Should the Maryland Dream Act Really Be So Controversial?

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With the law up for referendum in November, a coalition of clergy, unions, and at least one university president has formed to uphold the Maryland Dream Act, which would grant in-state tuition rates to (gasp!) “illegal immigrants.”

The group, though it draws from the religious and the secular, left and right, faces an uphill battle. The law is very controversial — more than twice the required number of signatures was reached pretty handily in a Republican-led petition to put it on the ballot as a veto referendum — but should it be?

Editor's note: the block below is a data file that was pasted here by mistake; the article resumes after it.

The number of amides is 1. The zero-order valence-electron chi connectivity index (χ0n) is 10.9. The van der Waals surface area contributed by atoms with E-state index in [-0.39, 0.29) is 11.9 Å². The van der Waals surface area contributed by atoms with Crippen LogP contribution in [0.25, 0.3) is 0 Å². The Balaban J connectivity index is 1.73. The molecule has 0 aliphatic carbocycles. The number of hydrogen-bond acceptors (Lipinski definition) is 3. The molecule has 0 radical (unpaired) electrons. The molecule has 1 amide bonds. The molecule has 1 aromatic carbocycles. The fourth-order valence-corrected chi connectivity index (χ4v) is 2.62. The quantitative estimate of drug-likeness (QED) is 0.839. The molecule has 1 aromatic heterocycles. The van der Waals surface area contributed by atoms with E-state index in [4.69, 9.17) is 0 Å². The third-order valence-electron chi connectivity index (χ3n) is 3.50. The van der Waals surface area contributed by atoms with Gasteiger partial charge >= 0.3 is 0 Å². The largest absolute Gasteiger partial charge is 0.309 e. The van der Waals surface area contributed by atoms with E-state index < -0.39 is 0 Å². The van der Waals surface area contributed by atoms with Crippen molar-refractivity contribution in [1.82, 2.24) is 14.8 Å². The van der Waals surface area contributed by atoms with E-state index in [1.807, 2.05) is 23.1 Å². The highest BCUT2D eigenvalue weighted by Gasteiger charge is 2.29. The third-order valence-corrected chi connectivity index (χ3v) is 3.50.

The Dream Act is normally described in short hand: in-state tuition for illegal immigrants. But it can be misleading. We’re not talking about criminals or freeloaders, here. The bill would only apply to undocumented immigrants who have attended high school in Maryland and whose parents pay state taxes. Not only that, but to take advantage of the in-state tuition, students would have to complete two years at a community college before transferring to a four-year school.

Opponents of the Dream Act plan to form their own campaign to reject the law, “in the coming weeks.”

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